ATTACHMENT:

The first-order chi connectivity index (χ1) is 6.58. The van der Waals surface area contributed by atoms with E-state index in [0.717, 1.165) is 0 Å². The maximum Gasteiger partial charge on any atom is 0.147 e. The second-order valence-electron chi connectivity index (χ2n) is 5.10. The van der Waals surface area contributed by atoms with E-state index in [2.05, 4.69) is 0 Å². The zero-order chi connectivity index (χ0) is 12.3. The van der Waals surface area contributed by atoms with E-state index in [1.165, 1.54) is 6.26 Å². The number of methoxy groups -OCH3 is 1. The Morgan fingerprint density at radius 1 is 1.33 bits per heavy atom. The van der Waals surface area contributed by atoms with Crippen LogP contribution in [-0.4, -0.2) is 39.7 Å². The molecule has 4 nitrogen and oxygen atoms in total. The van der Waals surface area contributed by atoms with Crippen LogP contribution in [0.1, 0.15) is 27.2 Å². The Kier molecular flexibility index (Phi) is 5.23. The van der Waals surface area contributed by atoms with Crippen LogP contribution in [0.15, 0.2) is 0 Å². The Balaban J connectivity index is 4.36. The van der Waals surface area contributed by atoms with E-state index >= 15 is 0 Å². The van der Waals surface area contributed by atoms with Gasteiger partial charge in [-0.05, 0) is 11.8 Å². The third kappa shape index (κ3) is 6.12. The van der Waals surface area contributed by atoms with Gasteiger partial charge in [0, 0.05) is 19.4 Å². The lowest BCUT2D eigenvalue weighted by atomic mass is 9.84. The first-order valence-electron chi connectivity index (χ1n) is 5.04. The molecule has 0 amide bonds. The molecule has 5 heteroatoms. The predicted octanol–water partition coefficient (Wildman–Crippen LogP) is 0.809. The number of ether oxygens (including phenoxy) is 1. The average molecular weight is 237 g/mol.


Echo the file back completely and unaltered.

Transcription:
The first-order chi connectivity index (χ1) is 6.58. The van der Waals surface area contributed by atoms with E-state index in [0.717, 1.165) is 0 Å². The maximum Gasteiger partial charge on any atom is 0.147 e. The second-order valence-electron chi connectivity index (χ2n) is 5.10. The van der Waals surface area contributed by atoms with E-state index in [2.05, 4.69) is 0 Å². The zero-order chi connectivity index (χ0) is 12.3. The van der Waals surface area contributed by atoms with E-state index in [1.165, 1.54) is 6.26 Å². The number of methoxy groups -OCH3 is 1. The Morgan fingerprint density at radius 1 is 1.33 bits per heavy atom. The van der Waals surface area contributed by atoms with Crippen LogP contribution in [-0.4, -0.2) is 39.7 Å². The molecule has 4 nitrogen and oxygen atoms in total. The van der Waals surface area contributed by atoms with Crippen LogP contribution in [0.1, 0.15) is 27.2 Å². The Kier molecular flexibility index (Phi) is 5.23. The van der Waals surface area contributed by atoms with Crippen LogP contribution in [0.15, 0.2) is 0 Å². The Balaban J connectivity index is 4.36. The van der Waals surface area contributed by atoms with E-state index >= 15 is 0 Å². The van der Waals surface area contributed by atoms with Gasteiger partial charge in [-0.05, 0) is 11.8 Å². The third kappa shape index (κ3) is 6.12. The van der Waals surface area contributed by atoms with Gasteiger partial charge in [0, 0.05) is 19.4 Å². The lowest BCUT2D eigenvalue weighted by atomic mass is 9.84. The first-order valence-electron chi connectivity index (χ1n) is 5.04. The molecule has 0 amide bonds. The molecule has 5 heteroatoms. The predicted octanol–water partition coefficient (Wildman–Crippen LogP) is 0.809. The number of ether oxygens (including phenoxy) is 1. The average molecular weight is 237 g/mol.